#7 is one of my favorite holes. It's a blind tee shot (which I usually hate). It's short (307 yards), downhill, with a severe dogleg right across a pond. Hit your 200 yard club at a mound just right of center. The hill will kick it to the bottom of the hill, where you'll have a short wedge shot across the pond. Gorgeous hole.

#8 is a 506 yard par 5. It doglegs left, and you need to be conscious of this if you're hitting a driver. Anything right of center will run into the woods. A three wood gives you a bit more margin for error. This hole is all about the second shot. It's downhill, with a creek across the swale at the bottom. My advice is to layup short of the creek with a midiron shot (it looks closer than it really is).

#9 is a real strategy hole. You tee off at the top of a hill. It's kind of a blind shot in that you can't see where the ball is supposed to land. Plus it doglegs left. Plus the green is elevated. The hole is short, so 200 yards off the tee is plenty (because of the hill you might get considerably more). You need to crowd the left side as much as possible, unless you can hit a nice draw and wrap around the corner.

#10 is a 151 yard par 3 down the hill you just came up. The green is fronted by a pond, so be sure to use plenty of club (one too many is better than one too few). There are trees everywhere too, so accuracy is important. On an otherwise difficult day, I knocked an eight iron to within four feet of a front left pin. I was so inspired I made the putt...

The eleventh hole is a tight par 4 that doglegs left through the trees. It's not the best place to use your driver, but at 396 yards, you at least need a smartly struck three wood. The second shot is downhill into a green which is well-protected with a creek running directly in front.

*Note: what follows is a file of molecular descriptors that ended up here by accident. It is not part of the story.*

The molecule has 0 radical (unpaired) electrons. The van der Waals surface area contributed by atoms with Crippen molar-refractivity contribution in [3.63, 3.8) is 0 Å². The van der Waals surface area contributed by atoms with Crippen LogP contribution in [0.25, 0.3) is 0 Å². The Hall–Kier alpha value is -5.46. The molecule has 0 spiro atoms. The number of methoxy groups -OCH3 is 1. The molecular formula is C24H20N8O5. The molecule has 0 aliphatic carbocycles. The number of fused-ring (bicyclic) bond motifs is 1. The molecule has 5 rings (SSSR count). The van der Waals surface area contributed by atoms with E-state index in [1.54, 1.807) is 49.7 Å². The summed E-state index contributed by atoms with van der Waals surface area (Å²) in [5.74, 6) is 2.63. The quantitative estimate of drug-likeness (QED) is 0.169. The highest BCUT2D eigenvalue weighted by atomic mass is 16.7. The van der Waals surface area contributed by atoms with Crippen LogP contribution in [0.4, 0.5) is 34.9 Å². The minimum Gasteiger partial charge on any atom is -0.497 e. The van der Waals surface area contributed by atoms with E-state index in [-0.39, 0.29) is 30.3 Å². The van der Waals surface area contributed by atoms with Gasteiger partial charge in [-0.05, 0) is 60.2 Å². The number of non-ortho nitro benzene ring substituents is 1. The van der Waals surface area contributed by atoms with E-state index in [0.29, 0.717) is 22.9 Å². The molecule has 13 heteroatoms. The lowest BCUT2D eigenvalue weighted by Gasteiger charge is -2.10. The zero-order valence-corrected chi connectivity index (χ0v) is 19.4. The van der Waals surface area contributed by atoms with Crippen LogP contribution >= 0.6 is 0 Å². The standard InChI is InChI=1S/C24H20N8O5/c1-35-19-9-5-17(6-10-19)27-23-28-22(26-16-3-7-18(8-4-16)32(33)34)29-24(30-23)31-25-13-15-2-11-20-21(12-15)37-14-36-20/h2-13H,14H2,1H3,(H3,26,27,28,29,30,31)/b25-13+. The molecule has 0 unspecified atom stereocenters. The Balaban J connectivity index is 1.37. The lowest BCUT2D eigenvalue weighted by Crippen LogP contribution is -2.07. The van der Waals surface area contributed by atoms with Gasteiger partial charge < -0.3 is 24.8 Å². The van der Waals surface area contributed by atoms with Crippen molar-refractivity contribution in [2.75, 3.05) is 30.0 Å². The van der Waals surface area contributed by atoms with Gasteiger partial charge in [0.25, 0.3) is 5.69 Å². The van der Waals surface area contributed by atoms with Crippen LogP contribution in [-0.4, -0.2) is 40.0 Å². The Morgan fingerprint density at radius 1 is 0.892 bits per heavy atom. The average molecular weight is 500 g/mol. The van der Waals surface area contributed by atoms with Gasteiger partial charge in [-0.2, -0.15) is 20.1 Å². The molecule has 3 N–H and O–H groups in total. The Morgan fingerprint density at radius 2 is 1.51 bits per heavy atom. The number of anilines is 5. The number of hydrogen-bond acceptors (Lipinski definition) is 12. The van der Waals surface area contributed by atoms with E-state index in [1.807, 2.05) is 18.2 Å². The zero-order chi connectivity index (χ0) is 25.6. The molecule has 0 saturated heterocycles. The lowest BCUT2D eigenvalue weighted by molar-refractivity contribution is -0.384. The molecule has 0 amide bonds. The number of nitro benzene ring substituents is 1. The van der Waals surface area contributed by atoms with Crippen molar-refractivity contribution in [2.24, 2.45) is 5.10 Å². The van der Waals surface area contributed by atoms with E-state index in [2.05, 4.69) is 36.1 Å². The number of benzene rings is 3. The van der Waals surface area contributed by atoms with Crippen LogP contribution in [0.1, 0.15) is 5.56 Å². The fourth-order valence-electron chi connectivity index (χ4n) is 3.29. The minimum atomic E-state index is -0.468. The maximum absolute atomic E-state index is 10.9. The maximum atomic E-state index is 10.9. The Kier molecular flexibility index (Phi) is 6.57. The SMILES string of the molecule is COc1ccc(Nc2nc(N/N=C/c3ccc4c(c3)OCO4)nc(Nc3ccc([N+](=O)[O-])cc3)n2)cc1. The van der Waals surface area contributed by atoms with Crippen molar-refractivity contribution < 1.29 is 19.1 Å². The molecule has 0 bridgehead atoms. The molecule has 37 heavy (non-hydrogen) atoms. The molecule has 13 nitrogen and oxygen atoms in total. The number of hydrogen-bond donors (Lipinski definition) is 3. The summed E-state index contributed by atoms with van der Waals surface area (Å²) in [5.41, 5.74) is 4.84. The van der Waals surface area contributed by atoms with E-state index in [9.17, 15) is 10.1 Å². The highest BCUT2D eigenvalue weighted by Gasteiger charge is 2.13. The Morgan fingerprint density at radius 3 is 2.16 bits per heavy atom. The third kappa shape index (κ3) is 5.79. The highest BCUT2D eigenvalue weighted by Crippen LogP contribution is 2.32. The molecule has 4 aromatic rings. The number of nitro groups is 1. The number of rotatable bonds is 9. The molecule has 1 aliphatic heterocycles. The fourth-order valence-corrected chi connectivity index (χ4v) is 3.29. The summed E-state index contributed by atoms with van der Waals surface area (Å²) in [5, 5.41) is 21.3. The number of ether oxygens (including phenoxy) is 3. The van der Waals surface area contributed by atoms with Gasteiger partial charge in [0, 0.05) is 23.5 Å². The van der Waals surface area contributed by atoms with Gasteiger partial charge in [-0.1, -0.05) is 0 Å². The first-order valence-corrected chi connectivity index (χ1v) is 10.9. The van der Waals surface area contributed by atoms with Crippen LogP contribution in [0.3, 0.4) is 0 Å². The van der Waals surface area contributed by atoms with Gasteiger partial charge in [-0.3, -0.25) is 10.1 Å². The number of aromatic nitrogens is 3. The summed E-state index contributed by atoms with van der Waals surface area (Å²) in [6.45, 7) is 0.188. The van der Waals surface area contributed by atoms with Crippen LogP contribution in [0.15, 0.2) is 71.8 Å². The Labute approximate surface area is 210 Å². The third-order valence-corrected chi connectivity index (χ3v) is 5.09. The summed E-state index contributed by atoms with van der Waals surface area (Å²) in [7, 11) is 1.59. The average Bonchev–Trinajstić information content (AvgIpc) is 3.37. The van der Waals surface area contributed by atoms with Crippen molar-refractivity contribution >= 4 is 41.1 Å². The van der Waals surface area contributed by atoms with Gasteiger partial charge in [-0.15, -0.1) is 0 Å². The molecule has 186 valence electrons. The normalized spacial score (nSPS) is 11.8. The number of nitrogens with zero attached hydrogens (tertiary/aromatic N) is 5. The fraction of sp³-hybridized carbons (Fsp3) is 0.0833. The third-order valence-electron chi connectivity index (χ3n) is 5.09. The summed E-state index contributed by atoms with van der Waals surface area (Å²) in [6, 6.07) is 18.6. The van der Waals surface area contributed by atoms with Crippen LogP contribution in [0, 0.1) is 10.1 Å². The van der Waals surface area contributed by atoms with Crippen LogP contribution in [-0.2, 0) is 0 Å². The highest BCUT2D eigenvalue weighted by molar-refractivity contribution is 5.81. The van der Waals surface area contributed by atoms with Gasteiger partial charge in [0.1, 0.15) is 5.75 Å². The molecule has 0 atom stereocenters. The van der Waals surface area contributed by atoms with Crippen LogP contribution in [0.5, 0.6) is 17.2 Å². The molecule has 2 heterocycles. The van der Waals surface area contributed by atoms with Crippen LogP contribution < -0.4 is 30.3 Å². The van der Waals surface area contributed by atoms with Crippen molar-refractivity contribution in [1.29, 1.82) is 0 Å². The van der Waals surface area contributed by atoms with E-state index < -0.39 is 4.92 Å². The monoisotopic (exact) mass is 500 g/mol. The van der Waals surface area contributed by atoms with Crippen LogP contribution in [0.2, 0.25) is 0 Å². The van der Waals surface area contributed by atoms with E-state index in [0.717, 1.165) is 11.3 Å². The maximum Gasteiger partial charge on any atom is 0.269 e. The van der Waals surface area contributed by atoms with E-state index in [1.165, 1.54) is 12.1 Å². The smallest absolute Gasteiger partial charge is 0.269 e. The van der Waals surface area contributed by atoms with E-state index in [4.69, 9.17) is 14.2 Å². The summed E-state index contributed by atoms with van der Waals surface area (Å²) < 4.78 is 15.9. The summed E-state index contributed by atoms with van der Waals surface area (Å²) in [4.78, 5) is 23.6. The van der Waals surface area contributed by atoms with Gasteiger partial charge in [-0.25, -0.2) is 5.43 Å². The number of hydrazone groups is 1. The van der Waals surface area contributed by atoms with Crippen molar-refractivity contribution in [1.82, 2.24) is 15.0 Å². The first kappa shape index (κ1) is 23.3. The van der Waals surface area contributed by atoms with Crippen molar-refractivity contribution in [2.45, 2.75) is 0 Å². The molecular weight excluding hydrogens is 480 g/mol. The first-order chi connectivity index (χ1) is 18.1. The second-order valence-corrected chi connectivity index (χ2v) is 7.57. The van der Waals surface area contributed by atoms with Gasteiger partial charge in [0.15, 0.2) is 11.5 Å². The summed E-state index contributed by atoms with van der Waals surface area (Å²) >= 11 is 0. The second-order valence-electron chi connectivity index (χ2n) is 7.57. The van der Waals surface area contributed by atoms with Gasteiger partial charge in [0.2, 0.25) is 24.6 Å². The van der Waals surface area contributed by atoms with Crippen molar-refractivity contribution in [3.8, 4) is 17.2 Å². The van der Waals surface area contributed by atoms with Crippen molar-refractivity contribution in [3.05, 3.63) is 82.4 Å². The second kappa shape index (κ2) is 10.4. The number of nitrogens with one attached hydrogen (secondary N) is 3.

#12 turns back around and goes back up the hill parallel to #11. The fairway is straighter than #11, but it's still fairly tight. On the other hand, it's also 372 yards, so don't stress if you need to leave the driver in the bag.

#13 is 507 yard par 5. The fairway has a subtle left to right lean to it, and if you get anywhere near the right side, you're likely to roll off into the trees. So your target is really only half as wide as it looks. Favor accuracy over distance. Make sure your tee shot (and your second shot too!) stay on the left side of the fairway. The approach to the green is also tricky because of the pond on the right, which reaches in front of the green insidiously. (You know bad things have happened to me when I use words like "insidiously".)

#14 is a gorgeous hole -- it's a 167 yard par 3 back across that same pond. It's tucked back against some trees and bushes -- or so it looks from the tee. I flared a six iron out to the right a little bit, and it dribbled into the bushes. I figured that I'd chip on for an up-and-down to save par. But! What I didn't realize is that those innoccuous looking trees and bushes line the edge of a 15 foot chasm into a creek that feeds the pond. So, favor the left side of the green.

#15 is a brute of a par 4, at 444 yards. So you really do need to hit a driver here. But be mindful of the trees on the left. It doesn't take much of a deflection to wind up in someone's back yard. The green is well-defended by burms and bunkers, which makes it hard to roll a long iron onto the green from way back. On the other hand, there is enough depth to the green that you can stop a long iron on the green as long as it flies over the bunkers.

#16 is a 507 yard par 5 with a dogleg left. There's room to hit your driver if you're able to crowd the left side -- get too far right and you'll run out of fairway. A system of bunkers in front of the green will force you to layup to a swale about 100 yards from the green, leaving you a straightforward wedge into the green, and an easy par. I hit the wedge fat, leaving it 15 yards short, then skulled the chip, and three putted for a double... You know how it goes.

#17 is a 139 yard par 3. There's a bunker on the right that's also just short of the green. Take an extra club, and take the bunker out of play (there's plenty of room behind it).

The final hole is a stiff challenge. It's 426 yards, and you definitely need the driver. It's straightaway, and there are bunkers around the green, so hit away! Great finishing hole.

This course is a lot of fun. If it was close to home, I'd play it twice a week.

Background photo: #9, the Elk course at Breckenridge Golf Club, Breckenridge, CO